__________________
sck5 is offline   Reply With Quote
Old 21-11-2010, 17:15   #177
Registered User

Join Date: Nov 2010
Posts: 3
Thank you so much for your help!

Hi All,

I and Laura's friends and family cannot thank you enough. The information has been extremely helpful, is being used and is making a difference. The word is getting out.

Thanks again and keep the recommendations coming if you think of anything else. It is much appreciated!

All my best and I thought you might like to see that the news picked it up as well:

Private Search for Atlanta Boater Begins in Bahamas - 11Alive.com | WXIA | Atlanta, GA

Lyn
__________________
lynandcheli is offline   Reply With Quote
Old 21-11-2010, 17:41   #178
RTB
Registered User
 
RTB's Avatar

Join Date: Nov 2008
Location: Home port Kemah, TX Currently in Brunswick Georgia
Boat: Hunter 36
Posts: 1,509
Images: 2
Quote:
Originally Posted by sck5 View Post

The bottom line is that there is no way to get experience without actually experiencing it
And that is probably what keeps many tied up safely in their slip, or sailing the bays. I bet you gained a ton of experience and confidence. Congratulations!

Whatever the outcome for Laura, she knew a 1500 mile passage would have some risk. She felt ready and I doubt anything would have kept her from doing this with the crew she was with. I say Bravo, Laura! It's better than sitting on the fence, wishing you were out there...

Ralph
__________________
RTB is offline   Reply With Quote
Old 21-11-2010, 17:43   #179
CF Adviser

Cruisers Forum Supporter

Join Date: Aug 2009
Boat: Custom Van De Stadt 47 Samoa
Posts: 3,753
Quote:
Originally Posted by sck5 View Post
the 1500 organizers . . . . were always on call with good advice for virtually any problem anyone had -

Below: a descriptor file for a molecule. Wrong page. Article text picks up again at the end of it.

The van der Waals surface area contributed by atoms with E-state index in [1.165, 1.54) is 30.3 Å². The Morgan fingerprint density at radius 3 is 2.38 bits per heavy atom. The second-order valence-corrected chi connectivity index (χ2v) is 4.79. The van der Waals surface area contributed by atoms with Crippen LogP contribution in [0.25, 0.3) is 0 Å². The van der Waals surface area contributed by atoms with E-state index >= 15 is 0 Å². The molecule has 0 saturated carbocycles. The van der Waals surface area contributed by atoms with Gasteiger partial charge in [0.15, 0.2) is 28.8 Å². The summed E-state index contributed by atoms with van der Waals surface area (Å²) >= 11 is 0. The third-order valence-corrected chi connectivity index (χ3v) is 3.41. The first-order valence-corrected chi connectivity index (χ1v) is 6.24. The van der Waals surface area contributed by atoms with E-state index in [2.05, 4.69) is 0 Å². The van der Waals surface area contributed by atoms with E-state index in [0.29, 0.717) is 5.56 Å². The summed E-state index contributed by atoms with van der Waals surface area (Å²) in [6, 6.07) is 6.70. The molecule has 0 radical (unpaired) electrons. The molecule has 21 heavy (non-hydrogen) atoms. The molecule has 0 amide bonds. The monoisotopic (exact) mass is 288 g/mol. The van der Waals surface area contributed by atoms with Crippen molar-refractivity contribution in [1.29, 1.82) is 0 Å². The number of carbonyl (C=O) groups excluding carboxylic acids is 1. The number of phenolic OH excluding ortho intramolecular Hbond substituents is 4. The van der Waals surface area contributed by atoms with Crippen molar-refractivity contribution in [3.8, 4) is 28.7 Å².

This raises a question I have wanted to ask . . . did the 1500 organizers, or anyone else, advised the use of this entrance pass, was 'the rage' mentioned, was a night entrance discussed/advised as safe? Perhaps no-one here knows, but I have been curious what sort of outside advice was sought and what was given.

The bottom line is that there is no way to get experience without actually experiencing it.

Agreed, and interestingly even after a lot of passage-making, after spending a little time ashore it is easy to forget what it is like at sea. Its such a different environment and experience.
.....
__________________
estarzinger is offline   Reply With Quote
Old 22-11-2010, 08:08   #180
Senior Cruiser

Cruisers Forum Supporter

Join Date: Mar 2007
Location: Santa Cruz
Boat: Boatless Again
Posts: 4,334
I think the above posts on offshore experience and fatigue by estarzinger and skz5 are mandatory reading for all would-be cruisers and ICW sailors. You really need to get the experience, and the best way to do the first time is by going on a passage with someone who has the experience.

The organizers of the 1500 do their best to educate their participants ahead of time and the seminars help, but there will always be a few boats which get into trouble during the rally. A few years back, I listened to the radio checkins for a couple of days, and it was an eye-opener.